4

Personally I am trying to find, for my book, an optimal solution that allows, using the characters highlighted in my small MWE, to reduce the spacing in mathematical mode between the two symbols (i.e. between A and +, \lambda and *, ecc.) highlighted in the yellow rectangle with the arrows, and to insert the asterisk in a lower position than the basic one (see blue arrow).

I was wondering if the spacing you create between two character is automatic or it is a font problem.

A partial but canonical solution that I have thought could be to insert a negative space \! between a symbol and the other, to reduce the size of the + character using the command \scriptstyle.

Thank you all for your patience and cooperation.

enter image description here

\documentclass{article}
\usepackage[lite]{mtpro2}
\usepackage{amsmath}
\usepackage{newtxtext}
\begin{document}
\[\lambda (Au,v)=\lambda(u, A^+v)=(u,\lambda^*A^+v)\]
\[\overline A_u=\frac{(Au, u)}{(u,u)}=\frac{(u, Au)}{(u,u)}=\overline A^*_u\]
\end{document}
  • 3
    suggestion for the case of asterisk following A with overline: insert an empty group {} before the ^*. (i'm not able to test anything at the moment.) – barbara beeton Nov 22 '18 at 13:12
  • For the asterisk, I tested your suggestion. Perfect! I vote + 1. But why does the asterisk go too far up if I don't put the group {} before ^*? – Sebastiano Nov 22 '18 at 13:22
  • 2
    @Sebastiano because it no longer sees the size of the overline char – daleif Nov 22 '18 at 13:33
  • 2
    Note it should have said "of the overlined char", {} is an empty atom and as such has a certain size of its own. I often make my own overline macro (named by the actual mathematical meaning of overline in this case), this macro will overline the contents, but it will also leave a height that is the same as the input. Note for example that Barbara's suggestion might not work well with an a. My macro is just implemented by adding a vphantom at the end – daleif Nov 22 '18 at 16:23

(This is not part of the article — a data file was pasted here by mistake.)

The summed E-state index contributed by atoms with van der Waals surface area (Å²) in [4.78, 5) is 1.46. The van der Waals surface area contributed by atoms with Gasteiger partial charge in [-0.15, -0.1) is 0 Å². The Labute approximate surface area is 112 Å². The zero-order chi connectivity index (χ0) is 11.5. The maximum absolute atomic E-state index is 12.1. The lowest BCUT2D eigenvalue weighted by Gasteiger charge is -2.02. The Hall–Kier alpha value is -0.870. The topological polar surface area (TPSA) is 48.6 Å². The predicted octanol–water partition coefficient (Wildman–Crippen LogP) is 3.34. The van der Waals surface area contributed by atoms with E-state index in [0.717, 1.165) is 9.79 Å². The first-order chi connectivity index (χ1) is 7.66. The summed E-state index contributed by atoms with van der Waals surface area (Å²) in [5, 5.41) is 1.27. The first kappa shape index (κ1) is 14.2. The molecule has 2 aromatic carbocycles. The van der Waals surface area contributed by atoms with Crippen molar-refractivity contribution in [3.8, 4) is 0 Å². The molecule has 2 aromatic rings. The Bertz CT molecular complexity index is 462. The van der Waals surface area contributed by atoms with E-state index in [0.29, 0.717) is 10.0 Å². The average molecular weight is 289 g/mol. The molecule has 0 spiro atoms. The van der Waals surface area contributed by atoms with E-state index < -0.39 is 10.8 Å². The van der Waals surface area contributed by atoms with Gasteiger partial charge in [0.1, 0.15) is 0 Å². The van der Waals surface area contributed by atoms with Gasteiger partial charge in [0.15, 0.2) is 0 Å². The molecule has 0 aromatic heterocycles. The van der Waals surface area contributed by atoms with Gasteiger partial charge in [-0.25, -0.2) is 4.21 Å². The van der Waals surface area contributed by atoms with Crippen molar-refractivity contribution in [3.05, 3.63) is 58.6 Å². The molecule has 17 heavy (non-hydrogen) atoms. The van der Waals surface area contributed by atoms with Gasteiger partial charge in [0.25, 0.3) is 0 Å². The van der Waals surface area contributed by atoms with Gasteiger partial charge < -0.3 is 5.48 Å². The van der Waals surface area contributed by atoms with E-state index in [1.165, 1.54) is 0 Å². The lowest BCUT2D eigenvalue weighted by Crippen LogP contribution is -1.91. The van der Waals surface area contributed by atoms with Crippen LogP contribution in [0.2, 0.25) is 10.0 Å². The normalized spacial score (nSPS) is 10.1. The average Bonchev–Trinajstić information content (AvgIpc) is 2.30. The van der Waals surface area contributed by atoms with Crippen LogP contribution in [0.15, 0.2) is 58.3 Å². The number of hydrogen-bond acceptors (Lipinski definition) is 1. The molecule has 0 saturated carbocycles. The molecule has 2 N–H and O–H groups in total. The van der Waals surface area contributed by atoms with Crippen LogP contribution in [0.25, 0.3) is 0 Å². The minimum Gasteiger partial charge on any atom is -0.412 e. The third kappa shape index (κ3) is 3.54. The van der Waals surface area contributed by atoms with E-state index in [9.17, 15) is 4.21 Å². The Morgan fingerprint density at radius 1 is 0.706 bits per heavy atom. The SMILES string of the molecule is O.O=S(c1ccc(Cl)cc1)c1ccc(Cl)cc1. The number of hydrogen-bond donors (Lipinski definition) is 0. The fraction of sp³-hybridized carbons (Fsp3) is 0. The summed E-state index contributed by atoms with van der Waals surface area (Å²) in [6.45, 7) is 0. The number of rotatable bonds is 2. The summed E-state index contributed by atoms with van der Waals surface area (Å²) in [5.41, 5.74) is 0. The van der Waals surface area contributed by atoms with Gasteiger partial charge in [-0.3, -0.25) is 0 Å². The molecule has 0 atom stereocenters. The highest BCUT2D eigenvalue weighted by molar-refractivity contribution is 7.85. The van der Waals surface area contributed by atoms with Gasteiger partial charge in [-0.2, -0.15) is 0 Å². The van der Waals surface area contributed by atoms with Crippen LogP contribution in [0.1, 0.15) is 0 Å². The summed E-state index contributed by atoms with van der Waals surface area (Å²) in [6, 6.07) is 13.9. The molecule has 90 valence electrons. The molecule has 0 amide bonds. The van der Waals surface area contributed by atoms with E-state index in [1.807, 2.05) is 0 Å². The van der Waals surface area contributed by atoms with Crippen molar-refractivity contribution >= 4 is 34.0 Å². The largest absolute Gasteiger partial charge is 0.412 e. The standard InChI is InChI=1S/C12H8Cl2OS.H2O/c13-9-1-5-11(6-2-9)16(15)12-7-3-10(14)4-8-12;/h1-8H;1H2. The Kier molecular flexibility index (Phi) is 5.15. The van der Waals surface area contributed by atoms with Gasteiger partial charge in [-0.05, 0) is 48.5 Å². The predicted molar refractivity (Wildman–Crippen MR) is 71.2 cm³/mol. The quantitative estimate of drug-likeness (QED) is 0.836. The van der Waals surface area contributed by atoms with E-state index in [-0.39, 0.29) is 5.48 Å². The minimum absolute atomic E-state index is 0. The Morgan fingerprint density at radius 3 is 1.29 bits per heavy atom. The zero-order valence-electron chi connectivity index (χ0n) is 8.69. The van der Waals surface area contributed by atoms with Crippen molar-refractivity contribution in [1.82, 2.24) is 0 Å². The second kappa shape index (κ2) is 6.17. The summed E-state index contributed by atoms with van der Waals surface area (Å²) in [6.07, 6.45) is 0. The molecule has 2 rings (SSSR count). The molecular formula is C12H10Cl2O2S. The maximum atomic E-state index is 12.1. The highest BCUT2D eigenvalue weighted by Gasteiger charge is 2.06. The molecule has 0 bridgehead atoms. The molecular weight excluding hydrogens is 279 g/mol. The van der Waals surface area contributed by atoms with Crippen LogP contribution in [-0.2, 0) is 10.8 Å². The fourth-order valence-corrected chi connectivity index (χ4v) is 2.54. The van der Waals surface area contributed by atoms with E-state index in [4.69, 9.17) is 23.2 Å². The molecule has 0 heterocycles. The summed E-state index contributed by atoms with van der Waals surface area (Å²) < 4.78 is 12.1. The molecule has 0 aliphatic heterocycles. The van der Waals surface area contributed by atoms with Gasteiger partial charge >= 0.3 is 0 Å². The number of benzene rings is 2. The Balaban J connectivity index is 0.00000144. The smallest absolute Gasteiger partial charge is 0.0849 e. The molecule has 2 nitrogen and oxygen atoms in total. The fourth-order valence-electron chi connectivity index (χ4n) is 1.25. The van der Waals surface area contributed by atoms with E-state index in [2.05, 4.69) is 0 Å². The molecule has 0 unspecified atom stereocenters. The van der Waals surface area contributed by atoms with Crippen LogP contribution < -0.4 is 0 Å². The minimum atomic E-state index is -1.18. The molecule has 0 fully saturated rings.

• 1
    The asterisk would not be too high with \bar{A}_u^*, which I recommend over \overline. And no, the \bar accent is not too short. – egreg Nov 22 '18 at 20:51
3

TeX needs sometimes help when adjacent symbols have “incompatible shapes”.

This is the case for \lambda^*, where the asterisk is printed a bit too far; the same happens to me when I need \mathbf{A}^{T} to denote the transpose, but not with \mathbf{B}^T.

The solution here is to do a small backspacing in the exponent, so \lambda^{\!*} to compensate for the hole.

The asterisk is raised with \overline{A}^* because \overline{A} is a single Over atom and the whole height is considered. To the contrary, TeX just considers the height of the nucleus for an Acc atom such as \bar{A}.

In general, \bar is better than \overline, for a single symbol, much less intrusive. If you insist on \overline, then adding an empty group after the symbol might help, but it would inhibit the kerning of the subscript as shown in the example below.

\documentclass{article}
\usepackage{newtxtext}
\usepackage[lite]{mtpro2}
\usepackage{amsmath}
\begin{document}

\[ \mathbf{A}^T\mathbf{B}^T \qquad \mathbf{A}^{\!T}\mathbf{B}^T \]

\[\lambda (Au,v)=\lambda(u, A^+v)=(u,\lambda^{\!*}A^+v)\]

\[\bar{A}_u=\frac{(Au, u)}{(u,u)}=\frac{(u, Au)}{(u,u)}=\bar{A}^*_u\]

\[\overline{A}_u=\frac{(Au, u)}{(u,u)}=\frac{(u, Au)}{(u,u)}=\overline{A}{}^*_u\]

\[ \overline{P}{}_u^* \qquad \bar{P}_u^* \]

\end{document}

enter image description here

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